SAG-AFTRA union approves new contracts covering commercials for TV, radio, and the Internet

Tuesday, June 4, 2013 - 12:10pm

In a national vote, Screen Actors Guild‐American Federation of Television and Radio Artists members have approved new, three-year contracts with the advertising industry to cover commercials produced for -- and repurposed for -- television, radio, and "the Internet and new media." (An example of this could be when a spot voiced or produced by SAG-AFTRA for radio is streamed online.) The new contracts go into effect immediately, retroactive to April 1, 2013, and remain in force until June 30, 2016.

According to a press release, the new contracts result in "wage increases and other payments totaling $238 million for all categories of performers, improvements in cable use fees, increases in payments for work on the Internet and new media platforms, an increase in the late payment fee, and an increase in contributions to the health and pension/retirement plans."

Read the press release here.

iHeartRadio custom stations to remain commercial-free "until April"

Monday, October 22, 2012 - 12:55pm

The Pandora-like custom music service of Clear Channel's iHeartRadio will stay ad-free at least until spring.

Inside Radio reports that listeners are hearing promos calling the service "commercial-free until April."

Clear Channel "has enticed more than 18 million users to register for the service by making that a requirement to use the custom feature. Collecting ZIP code, gender and age data from registered users will enable iHeart to serve more targeted advertising," wrote Inside Radio.

"If it was easy to stick ads in between songs on a CD, labels would have done it long ago," president of digital Brian Lakamp commented. "We'll make an announcement when we've struck the right balance between the consumer expectation and the advertising opportunity."

RAIN Analysis: Kassof neatly answers "Is Pandora radio?" question. Answer: "It doesn't matter"

Wednesday, April 25, 2012 - 12:05pm

PandoraMedia researcher Mark Kassof today published results of a recent survey he took of adult (18-64) Pandora listeners. In a nutshell, he asked these listeners to score various music experiences on a "1-to-5" scale on how similar or different they were from Pandora (these included Clear Channel's iHeartRadio Internet radio service, the on-demand Spotify service, SiriusXM satellite radio, iPod/mp3 listening, FM radio, compact discs, and YouTube).

Of the nearly 1,200 Pandora listeners in the survey, 95% of them had an opinion when it came to Pandora vs. FM radio. Of that group, nearly half (49%) scored the difference as a "1" or a "2" (a "1" means "totally different").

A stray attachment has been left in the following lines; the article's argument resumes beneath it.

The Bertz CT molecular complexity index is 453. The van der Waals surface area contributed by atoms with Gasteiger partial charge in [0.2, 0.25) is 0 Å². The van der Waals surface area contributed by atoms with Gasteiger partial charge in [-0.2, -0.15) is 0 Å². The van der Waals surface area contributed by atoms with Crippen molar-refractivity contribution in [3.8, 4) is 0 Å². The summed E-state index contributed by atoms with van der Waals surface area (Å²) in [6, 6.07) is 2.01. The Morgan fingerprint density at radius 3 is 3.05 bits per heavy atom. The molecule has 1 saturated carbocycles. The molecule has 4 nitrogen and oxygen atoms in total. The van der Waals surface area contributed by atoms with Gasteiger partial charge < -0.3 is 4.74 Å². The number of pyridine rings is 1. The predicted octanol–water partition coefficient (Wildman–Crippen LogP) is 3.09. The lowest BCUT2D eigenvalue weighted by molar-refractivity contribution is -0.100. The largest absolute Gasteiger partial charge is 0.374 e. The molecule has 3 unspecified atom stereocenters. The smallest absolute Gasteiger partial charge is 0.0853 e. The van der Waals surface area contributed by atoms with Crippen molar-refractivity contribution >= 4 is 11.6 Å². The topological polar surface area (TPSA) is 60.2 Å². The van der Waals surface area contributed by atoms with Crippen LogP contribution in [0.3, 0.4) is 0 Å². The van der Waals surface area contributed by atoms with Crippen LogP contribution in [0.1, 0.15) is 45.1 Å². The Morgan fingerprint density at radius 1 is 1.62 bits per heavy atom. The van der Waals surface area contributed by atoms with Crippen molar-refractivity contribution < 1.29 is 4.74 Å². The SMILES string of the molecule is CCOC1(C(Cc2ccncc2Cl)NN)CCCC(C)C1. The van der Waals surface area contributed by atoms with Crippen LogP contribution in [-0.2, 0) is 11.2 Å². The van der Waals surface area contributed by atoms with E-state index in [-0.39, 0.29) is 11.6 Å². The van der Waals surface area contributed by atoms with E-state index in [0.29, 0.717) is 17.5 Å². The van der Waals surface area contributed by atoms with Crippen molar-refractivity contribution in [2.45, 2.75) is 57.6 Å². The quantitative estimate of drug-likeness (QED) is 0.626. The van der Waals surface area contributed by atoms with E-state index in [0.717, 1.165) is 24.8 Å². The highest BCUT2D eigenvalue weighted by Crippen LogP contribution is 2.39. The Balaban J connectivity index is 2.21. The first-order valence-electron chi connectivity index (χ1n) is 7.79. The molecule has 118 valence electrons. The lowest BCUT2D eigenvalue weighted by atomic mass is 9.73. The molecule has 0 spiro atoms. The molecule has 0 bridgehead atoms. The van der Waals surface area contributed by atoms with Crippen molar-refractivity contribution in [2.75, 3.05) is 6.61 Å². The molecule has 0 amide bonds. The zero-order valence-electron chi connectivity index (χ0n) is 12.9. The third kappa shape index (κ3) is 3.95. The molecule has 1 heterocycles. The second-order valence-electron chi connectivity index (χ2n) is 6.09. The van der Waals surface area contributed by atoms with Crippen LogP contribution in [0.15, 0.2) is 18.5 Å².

So, we're at about 548 Pandora listeners now -- all of whom perceive a significant difference between Pandora and FM radio. Kasof asked them, "In what way or ways is FM radio different than Pandora?" By far, the most popular responses (besides "Other" which Kasof said was 30%) were "Not as much choice in listening" (31%) and "More/too many commercials" (26%). No other response scored higher than 8%, most were about 4%.

So, Pandora listeners say the significant differences between the service and FM is "choice" (select genre, choose artists, skip songs, etc.) and spot load. Surprise, right? Naturally, these differences -- perceived as negative -- made a majority of these Pandora listeners regard FM radio as "worse to listen to" than Pandora. Again, no big surprise. (Actually, only 76% said these differences made FM radio worse... 11% said these differences made FM radio better! Wha?)

Nevertheless, most of FM’s differences are clearly negative for these Pandora listeners (we are talking to Pandora listeners, after all).

Here we want to point to Kassof's conclusion:

"They think FM is either totally different or very different. They represent nearly half of Pandora listeners. They overwhelmingly think Pandora is better.

"So, Pandora may not be radio, but that doesn’t make it any less of a challenge to radio. "The question is: How does radio meet this challenge?"

So there it is. Call Pandora "radio," call it a "soulless celestial jukebox/playlist generator," call it a "ham sandwich." It doesn't matter. If it's a rival station, a new online service, or a small white rectangle in your pocket that radio is now competing against for listeners, radio needs to address it. Listeners certainly aren't concerned whether Pandora is "radio" or not.

Read Mark Kassof's blog post here.

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